Murphy is a charismatic candidate, while Hooper is less personable. Murphy has stuck to mostly issue-driven campaigning, while outside groups supporting Hooper have blasted negative ads and mail pieces attacking Murphy.
Both Hooper and Murphy have a legislative track record. Murphy lost her seat to Amber Mariano by just 700 votes in 2014. Hooper left the House and then ran unsuccessfully for Pinellas County Commission in 2014. He lost to Democrat Pat Gerard.
There are a lot of forces driving this race and making it one of many potential flips for Democrats, despite a Republican spending advantage.
First, the district itself is fell into turmoil when its mostly beloved former state senator, Jack Latvala, resigned from his seat after allegations of sexual misconduct.
The Latvala controversy could actually be a boost for Murphy as nationwide voters are showing more support than ever for female candidates to overthrow long-standing ‘good ol’ boys’ club’ members filling elected bodies.
The fact that Hooper is similarly aged to Latvala and a man could put voters off electing another male to the seat.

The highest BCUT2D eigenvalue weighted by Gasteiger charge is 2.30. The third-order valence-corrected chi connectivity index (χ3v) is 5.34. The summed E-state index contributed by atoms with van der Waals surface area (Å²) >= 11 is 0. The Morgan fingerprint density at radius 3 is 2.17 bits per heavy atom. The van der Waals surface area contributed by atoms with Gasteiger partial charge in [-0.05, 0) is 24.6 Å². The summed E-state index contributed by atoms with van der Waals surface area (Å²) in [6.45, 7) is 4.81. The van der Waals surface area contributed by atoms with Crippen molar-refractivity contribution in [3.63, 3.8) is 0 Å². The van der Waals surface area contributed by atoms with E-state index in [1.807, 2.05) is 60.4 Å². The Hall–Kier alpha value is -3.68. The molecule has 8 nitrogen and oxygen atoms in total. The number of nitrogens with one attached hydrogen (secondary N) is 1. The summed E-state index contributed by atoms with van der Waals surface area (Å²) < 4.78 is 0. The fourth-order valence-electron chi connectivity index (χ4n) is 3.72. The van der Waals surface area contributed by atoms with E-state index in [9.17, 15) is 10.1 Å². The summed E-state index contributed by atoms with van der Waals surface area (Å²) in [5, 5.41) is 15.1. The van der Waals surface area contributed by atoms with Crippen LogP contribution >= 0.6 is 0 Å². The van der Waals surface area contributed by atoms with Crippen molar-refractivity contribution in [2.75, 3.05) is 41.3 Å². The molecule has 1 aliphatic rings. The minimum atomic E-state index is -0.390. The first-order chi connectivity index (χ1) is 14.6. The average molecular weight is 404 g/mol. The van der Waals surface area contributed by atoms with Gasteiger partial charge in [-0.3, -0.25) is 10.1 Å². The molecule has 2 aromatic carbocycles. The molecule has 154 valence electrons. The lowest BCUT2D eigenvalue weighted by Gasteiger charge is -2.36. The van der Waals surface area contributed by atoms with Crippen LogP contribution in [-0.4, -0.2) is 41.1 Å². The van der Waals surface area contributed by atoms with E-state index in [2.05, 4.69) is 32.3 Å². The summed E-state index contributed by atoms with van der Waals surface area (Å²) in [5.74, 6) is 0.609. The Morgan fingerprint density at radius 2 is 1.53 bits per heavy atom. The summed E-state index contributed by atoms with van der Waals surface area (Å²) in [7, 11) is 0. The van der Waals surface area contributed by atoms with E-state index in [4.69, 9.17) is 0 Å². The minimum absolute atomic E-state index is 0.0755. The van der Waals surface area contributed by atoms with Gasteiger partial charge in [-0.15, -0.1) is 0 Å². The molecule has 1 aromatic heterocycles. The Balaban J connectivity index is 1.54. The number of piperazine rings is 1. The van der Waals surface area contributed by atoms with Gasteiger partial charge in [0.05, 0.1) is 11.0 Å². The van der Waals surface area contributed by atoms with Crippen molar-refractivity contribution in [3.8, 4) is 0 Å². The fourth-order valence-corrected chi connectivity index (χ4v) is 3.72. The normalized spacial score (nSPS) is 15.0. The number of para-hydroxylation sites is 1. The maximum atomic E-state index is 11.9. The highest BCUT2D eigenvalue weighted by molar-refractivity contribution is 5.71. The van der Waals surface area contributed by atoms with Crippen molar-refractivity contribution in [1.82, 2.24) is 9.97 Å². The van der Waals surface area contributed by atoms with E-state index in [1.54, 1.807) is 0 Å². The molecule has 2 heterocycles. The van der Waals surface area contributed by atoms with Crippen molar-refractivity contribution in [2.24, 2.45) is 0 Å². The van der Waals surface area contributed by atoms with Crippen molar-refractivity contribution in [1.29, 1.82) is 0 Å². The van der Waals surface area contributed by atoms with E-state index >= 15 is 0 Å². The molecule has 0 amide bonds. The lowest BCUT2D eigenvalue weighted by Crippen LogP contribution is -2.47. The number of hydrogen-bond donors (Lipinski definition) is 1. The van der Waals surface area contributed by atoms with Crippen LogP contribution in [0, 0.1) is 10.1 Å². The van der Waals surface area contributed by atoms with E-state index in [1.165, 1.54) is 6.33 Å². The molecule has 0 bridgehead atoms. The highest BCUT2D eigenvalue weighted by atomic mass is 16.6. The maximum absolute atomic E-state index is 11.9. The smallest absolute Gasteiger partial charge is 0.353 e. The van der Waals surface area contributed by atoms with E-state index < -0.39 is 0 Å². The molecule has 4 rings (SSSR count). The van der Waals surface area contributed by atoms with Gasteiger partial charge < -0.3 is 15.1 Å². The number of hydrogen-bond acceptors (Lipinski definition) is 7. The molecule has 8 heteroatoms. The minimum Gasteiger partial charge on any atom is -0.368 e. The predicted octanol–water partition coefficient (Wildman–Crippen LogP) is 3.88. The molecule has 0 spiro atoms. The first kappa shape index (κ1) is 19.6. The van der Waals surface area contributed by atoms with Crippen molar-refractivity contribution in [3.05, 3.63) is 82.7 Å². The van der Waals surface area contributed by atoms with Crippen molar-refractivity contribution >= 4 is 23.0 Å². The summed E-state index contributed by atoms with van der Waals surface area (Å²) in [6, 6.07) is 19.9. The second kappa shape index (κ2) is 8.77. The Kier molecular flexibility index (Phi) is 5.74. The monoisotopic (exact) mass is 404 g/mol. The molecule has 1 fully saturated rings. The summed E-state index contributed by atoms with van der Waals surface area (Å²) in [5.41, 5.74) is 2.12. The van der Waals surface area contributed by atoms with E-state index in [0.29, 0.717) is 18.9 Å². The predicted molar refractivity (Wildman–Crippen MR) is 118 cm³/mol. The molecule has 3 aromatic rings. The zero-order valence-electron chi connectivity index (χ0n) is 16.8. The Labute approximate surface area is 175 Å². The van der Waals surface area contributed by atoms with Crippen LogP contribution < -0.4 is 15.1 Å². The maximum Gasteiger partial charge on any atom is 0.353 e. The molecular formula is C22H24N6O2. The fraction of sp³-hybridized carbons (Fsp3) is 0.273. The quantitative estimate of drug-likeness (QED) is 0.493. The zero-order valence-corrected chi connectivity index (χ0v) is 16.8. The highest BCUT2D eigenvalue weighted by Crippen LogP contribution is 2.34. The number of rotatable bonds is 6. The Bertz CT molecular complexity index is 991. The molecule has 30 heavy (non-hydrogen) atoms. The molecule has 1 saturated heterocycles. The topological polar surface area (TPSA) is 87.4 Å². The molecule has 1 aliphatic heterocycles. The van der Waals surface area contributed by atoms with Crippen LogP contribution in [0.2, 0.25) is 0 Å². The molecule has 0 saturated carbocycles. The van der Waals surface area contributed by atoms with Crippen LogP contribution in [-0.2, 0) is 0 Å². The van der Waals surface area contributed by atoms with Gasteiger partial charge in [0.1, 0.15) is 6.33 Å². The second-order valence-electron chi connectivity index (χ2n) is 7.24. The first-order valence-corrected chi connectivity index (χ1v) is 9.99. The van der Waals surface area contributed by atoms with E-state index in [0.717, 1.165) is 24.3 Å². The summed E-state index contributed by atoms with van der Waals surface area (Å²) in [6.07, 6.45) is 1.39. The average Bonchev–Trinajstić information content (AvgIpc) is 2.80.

Second, Murphy is a moderate in a district that’s also fairly moderate. While it leans Republican, Democrats aren’t far behind and independents will play a key role in who walks away with the win.
Like other close races, whichever party reaches those voters will likely emerge victorious.
Jennifer Webb vs. Ray Blacklidge
House District 69 looks poised for a Democratic overthrow.
The seat is open because incumbent Republican Kathleen Peters decided to run for Pinellas County Commission. That made the district a prime target for flipping.
Webb isn’t out-funding Blacklidge, but she’s raising enough money to stay competitive and polling favors a Webb victory.